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Woman overcomes suicidal thoughts, handwrites 'lovely letters' to thousands around the world

When she found herself laying on her bedroom floor with 300 pills in hand, Jodi Ann Bickley made a decision that would affect thousands around the world.
Sarah Sanders Petersen, Deseret News Modified: May 13, 2014 at 4:13 pm •  Published: May 14, 2014
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When she found herself laying on her bedroom floor with 300 pills in hand, Jodi Ann Bickley made a decision that would affect thousands around the world.

Bickley was living in Birmingham, England, and loved to write and recite poetry. But in September 2011, Bickley contracted Mengo encephalitis, a brain infection that later caused her to have a small stroke. Soon after, Bickley was diagnosed with Myalgic encephalomyelitis, also known as chronic fatigue syndrome.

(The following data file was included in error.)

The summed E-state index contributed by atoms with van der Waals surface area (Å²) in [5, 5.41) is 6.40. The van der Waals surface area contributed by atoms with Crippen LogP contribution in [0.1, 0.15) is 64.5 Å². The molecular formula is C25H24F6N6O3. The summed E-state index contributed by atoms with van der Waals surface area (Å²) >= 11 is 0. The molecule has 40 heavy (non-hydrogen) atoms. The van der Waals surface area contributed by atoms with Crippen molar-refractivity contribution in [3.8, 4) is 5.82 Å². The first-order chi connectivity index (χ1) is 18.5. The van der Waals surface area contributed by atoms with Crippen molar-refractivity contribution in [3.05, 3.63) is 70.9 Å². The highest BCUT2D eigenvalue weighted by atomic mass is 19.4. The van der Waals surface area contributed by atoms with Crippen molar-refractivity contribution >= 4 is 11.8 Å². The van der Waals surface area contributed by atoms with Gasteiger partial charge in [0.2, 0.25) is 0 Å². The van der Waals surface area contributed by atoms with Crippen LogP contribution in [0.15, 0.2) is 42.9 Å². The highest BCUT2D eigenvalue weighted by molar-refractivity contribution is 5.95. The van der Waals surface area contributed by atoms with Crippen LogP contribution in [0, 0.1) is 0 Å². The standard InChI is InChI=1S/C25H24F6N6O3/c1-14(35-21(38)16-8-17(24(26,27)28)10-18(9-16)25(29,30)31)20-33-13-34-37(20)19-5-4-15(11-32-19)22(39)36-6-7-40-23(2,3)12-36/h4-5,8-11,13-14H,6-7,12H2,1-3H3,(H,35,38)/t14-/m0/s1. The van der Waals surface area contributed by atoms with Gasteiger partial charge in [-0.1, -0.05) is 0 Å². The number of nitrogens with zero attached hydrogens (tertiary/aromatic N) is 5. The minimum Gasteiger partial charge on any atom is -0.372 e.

At 25 years old, Bickley's life had changed drastically as she was no longer physically capable of keeping up with everyday activities, and she found herself in a state of deep depression. On Feb. 3, 2013, just as she was contemplating ending her life, Bickley had a realization.

"I wasn't quite ready to leave yet. So what was I to do. All I have is me and a lot of time, and my love for writing," Bickley described in her TEDxBrum presentation.

"Within a half hour I had set up OneMillionLovelyLetters.com. The aim is that if I can actually talk one person down from the curb, then that's a success."

Having struggled with depression, Bickley explained the importance of reminding others of their worth.

"I know that sometimes we don't need to be saved. Sometimes we just need reminding how amazing we are," Bickley said in her presentation.

"I think everyone deserves to know that they are thought of and they are loved. Even if it is by a complete stranger."